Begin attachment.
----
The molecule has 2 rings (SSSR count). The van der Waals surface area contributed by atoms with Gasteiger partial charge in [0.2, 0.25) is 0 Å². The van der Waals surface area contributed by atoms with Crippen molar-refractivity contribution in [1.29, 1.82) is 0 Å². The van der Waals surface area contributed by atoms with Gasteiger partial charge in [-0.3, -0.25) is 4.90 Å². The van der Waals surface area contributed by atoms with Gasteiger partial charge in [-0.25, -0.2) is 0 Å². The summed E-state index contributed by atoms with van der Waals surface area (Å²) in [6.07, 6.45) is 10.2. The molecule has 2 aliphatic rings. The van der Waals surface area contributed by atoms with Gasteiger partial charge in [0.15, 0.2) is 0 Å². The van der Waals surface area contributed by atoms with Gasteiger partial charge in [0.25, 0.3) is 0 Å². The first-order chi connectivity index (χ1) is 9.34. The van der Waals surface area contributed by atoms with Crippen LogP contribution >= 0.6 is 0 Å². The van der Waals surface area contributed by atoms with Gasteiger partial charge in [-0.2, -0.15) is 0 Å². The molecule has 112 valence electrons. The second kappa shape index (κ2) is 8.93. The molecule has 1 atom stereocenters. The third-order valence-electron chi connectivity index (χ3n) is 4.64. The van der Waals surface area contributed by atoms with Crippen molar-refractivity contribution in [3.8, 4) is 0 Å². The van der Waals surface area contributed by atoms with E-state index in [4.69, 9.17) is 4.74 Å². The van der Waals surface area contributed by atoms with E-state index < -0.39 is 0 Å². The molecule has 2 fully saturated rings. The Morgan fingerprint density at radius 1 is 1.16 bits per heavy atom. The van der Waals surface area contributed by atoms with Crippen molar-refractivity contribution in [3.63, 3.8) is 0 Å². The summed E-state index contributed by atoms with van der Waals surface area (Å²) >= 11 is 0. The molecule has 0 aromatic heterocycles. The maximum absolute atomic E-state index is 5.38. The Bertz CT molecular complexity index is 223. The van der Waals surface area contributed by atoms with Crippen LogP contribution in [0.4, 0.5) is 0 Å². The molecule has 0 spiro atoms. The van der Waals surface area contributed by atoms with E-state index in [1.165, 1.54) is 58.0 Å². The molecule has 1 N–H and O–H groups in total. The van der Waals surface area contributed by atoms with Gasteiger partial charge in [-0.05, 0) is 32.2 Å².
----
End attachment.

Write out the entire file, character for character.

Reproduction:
The molecule has 2 rings (SSSR count). The van der Waals surface area contributed by atoms with Gasteiger partial charge in [0.2, 0.25) is 0 Å². The van der Waals surface area contributed by atoms with Crippen molar-refractivity contribution in [1.29, 1.82) is 0 Å². The van der Waals surface area contributed by atoms with Gasteiger partial charge in [-0.3, -0.25) is 4.90 Å². The van der Waals surface area contributed by atoms with Gasteiger partial charge in [-0.25, -0.2) is 0 Å². The summed E-state index contributed by atoms with van der Waals surface area (Å²) in [6.07, 6.45) is 10.2. The molecule has 2 aliphatic rings. The van der Waals surface area contributed by atoms with Gasteiger partial charge in [0.15, 0.2) is 0 Å². The van der Waals surface area contributed by atoms with Gasteiger partial charge in [0.25, 0.3) is 0 Å². The first-order chi connectivity index (χ1) is 9.34. The van der Waals surface area contributed by atoms with Crippen LogP contribution >= 0.6 is 0 Å². The van der Waals surface area contributed by atoms with Gasteiger partial charge in [-0.2, -0.15) is 0 Å². The molecule has 112 valence electrons. The second kappa shape index (κ2) is 8.93. The molecule has 1 atom stereocenters. The third-order valence-electron chi connectivity index (χ3n) is 4.64. The van der Waals surface area contributed by atoms with Crippen molar-refractivity contribution in [3.8, 4) is 0 Å². The van der Waals surface area contributed by atoms with E-state index in [4.69, 9.17) is 4.74 Å². The van der Waals surface area contributed by atoms with E-state index < -0.39 is 0 Å². The molecule has 2 fully saturated rings. The Morgan fingerprint density at radius 1 is 1.16 bits per heavy atom. The van der Waals surface area contributed by atoms with Crippen molar-refractivity contribution in [3.63, 3.8) is 0 Å². The summed E-state index contributed by atoms with van der Waals surface area (Å²) >= 11 is 0. The molecule has 0 aromatic heterocycles. The maximum absolute atomic E-state index is 5.38. The Bertz CT molecular complexity index is 223. The van der Waals surface area contributed by atoms with Crippen LogP contribution in [0.4, 0.5) is 0 Å². The molecule has 0 spiro atoms. The van der Waals surface area contributed by atoms with E-state index in [1.165, 1.54) is 58.0 Å². The molecule has 1 N–H and O–H groups in total. The van der Waals surface area contributed by atoms with Gasteiger partial charge in [-0.05, 0) is 32.2 Å².